After a few stories about his passengers, Dredge started opening up about himself.
"I used to go to Thailand five time a year. I love Asian woman, but you gotta be careful where you go out there."
"Yeah, people always wind up picking up prostitutes that they think are women only to find out they're actually guys when it's too late, right?" I asked Dredge.
"That kinda shit only happens to at the tourist spots. I don't go to those places. No, where I go, you don't have to worry about all that. But the women where I go will only blow you. It's a cultural thing. They say American men are too big, and it stretches them out too much ... decreases the value of the product or something like that, you know?" Dredge says.
I didn't, but I urged Dredge to go on anyway.

Talk of Dredge's Thai conquests continues for a while but, at some point, I got a text, and I'm wasn't listening as close as I should've been to Dredge. But then something he says made me forget all about my phone.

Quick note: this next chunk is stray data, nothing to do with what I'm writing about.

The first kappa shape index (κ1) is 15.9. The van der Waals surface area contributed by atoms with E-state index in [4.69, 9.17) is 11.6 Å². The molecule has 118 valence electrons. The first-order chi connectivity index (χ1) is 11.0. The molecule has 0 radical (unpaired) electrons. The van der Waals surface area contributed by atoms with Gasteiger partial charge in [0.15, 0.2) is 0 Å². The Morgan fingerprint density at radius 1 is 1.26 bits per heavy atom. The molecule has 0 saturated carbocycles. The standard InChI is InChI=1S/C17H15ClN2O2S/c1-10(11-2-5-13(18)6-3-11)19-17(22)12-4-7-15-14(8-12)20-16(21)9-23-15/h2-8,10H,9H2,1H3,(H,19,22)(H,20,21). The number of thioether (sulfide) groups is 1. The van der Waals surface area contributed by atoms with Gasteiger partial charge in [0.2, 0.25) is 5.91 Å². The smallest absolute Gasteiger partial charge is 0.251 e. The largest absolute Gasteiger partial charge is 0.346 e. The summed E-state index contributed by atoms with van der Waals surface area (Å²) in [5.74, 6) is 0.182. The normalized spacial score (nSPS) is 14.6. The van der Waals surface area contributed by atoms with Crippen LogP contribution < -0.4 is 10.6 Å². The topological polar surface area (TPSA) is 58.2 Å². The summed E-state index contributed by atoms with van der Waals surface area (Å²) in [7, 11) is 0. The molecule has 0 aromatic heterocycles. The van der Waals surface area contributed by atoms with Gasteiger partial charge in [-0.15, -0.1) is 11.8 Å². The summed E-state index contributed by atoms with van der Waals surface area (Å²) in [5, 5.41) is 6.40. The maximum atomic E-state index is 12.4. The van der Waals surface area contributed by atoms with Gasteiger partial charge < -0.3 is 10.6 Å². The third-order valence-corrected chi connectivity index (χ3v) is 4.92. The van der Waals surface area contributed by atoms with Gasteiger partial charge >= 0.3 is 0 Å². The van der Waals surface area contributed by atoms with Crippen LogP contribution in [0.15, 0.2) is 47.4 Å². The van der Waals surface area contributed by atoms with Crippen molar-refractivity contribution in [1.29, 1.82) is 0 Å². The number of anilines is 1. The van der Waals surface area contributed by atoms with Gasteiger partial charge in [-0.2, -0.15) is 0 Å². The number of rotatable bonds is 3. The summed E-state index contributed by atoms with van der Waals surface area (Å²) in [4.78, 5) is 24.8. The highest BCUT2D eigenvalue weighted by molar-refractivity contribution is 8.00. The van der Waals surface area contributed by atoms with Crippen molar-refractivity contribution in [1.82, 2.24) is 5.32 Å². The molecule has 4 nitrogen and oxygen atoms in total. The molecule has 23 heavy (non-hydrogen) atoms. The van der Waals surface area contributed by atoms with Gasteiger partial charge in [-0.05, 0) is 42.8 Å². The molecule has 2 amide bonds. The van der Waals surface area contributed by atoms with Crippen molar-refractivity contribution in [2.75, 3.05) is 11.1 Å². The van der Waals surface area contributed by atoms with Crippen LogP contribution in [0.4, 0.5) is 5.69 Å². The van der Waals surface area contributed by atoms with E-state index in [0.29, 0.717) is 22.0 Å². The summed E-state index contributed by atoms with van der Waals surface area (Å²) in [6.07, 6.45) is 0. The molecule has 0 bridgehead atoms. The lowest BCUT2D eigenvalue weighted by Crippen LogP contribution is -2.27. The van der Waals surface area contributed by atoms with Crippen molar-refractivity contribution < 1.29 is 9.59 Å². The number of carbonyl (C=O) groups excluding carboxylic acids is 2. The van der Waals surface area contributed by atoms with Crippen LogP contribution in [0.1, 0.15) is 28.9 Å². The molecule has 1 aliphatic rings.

"So now me and my buddy are surrounded by these guys that look like Chinese bikers ..."
"Chinese bikers?" I asked.
"Yeah, like the Sons of Anarchy, guys covered in tattoos and shit, but they're Chinese, you know?"
"Yeah, I'm listening," and I was.
"Well, these Chinese have me and my buddy surrounded. He's this short fat, little son of a bitch." Dredge himself is tall and lean, but he's got a bit of paunch, like most men his age who aren't marathon runners or cocaine aficionados.
"They were getting ready to attack us, and I thought we were goners."

Dredge went on to tell me about this little old Chinese man in a nice suit who was brandishing a cane. According to Dredge, this old man appeared out of no where and Dredge off all of the Chinese bikers before they could get to Dredge and his fat, little son of a bitch fried.